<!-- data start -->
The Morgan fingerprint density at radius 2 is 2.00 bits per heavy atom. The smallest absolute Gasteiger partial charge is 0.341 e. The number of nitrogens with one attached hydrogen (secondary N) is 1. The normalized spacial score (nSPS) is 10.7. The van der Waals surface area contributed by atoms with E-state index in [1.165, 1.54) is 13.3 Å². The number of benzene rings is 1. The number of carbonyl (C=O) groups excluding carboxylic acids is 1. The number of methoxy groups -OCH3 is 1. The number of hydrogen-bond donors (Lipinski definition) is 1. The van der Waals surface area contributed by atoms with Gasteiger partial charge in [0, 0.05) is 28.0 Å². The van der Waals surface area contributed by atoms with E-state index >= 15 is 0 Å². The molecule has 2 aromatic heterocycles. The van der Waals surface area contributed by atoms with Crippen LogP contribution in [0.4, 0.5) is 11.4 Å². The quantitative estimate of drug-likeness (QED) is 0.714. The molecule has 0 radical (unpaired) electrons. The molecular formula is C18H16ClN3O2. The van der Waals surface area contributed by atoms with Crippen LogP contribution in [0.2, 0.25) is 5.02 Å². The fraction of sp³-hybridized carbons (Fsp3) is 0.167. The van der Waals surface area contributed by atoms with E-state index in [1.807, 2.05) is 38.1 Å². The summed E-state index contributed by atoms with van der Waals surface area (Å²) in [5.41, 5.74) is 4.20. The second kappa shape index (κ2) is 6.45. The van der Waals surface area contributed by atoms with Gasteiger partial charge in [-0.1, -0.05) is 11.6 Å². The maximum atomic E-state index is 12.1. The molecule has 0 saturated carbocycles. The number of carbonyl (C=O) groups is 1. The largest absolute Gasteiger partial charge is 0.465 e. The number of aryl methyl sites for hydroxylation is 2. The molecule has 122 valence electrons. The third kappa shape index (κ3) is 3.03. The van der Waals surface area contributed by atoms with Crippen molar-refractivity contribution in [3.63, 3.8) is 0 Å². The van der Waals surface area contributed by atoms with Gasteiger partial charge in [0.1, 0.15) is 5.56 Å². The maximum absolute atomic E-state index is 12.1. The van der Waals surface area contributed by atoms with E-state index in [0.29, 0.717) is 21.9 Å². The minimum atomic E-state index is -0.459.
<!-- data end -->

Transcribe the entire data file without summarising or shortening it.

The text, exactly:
The Morgan fingerprint density at radius 2 is 2.00 bits per heavy atom. The smallest absolute Gasteiger partial charge is 0.341 e. The number of nitrogens with one attached hydrogen (secondary N) is 1. The normalized spacial score (nSPS) is 10.7. The van der Waals surface area contributed by atoms with E-state index in [1.165, 1.54) is 13.3 Å². The number of benzene rings is 1. The number of carbonyl (C=O) groups excluding carboxylic acids is 1. The number of methoxy groups -OCH3 is 1. The number of hydrogen-bond donors (Lipinski definition) is 1. The van der Waals surface area contributed by atoms with Gasteiger partial charge in [0, 0.05) is 28.0 Å². The van der Waals surface area contributed by atoms with E-state index >= 15 is 0 Å². The molecule has 2 aromatic heterocycles. The van der Waals surface area contributed by atoms with Crippen LogP contribution in [0.4, 0.5) is 11.4 Å². The quantitative estimate of drug-likeness (QED) is 0.714. The molecule has 0 radical (unpaired) electrons. The molecular formula is C18H16ClN3O2. The van der Waals surface area contributed by atoms with Crippen LogP contribution in [0.2, 0.25) is 5.02 Å². The fraction of sp³-hybridized carbons (Fsp3) is 0.167. The van der Waals surface area contributed by atoms with E-state index in [1.807, 2.05) is 38.1 Å². The summed E-state index contributed by atoms with van der Waals surface area (Å²) in [5.41, 5.74) is 4.20. The second kappa shape index (κ2) is 6.45. The van der Waals surface area contributed by atoms with Gasteiger partial charge in [-0.1, -0.05) is 11.6 Å². The maximum atomic E-state index is 12.1. The molecule has 0 saturated carbocycles. The number of carbonyl (C=O) groups is 1. The largest absolute Gasteiger partial charge is 0.465 e. The number of aryl methyl sites for hydroxylation is 2. The molecule has 122 valence electrons. The third kappa shape index (κ3) is 3.03. The van der Waals surface area contributed by atoms with Crippen molar-refractivity contribution in [3.63, 3.8) is 0 Å². The van der Waals surface area contributed by atoms with Gasteiger partial charge in [0.1, 0.15) is 5.56 Å². The maximum absolute atomic E-state index is 12.1. The van der Waals surface area contributed by atoms with E-state index in [0.29, 0.717) is 21.9 Å². The minimum atomic E-state index is -0.459.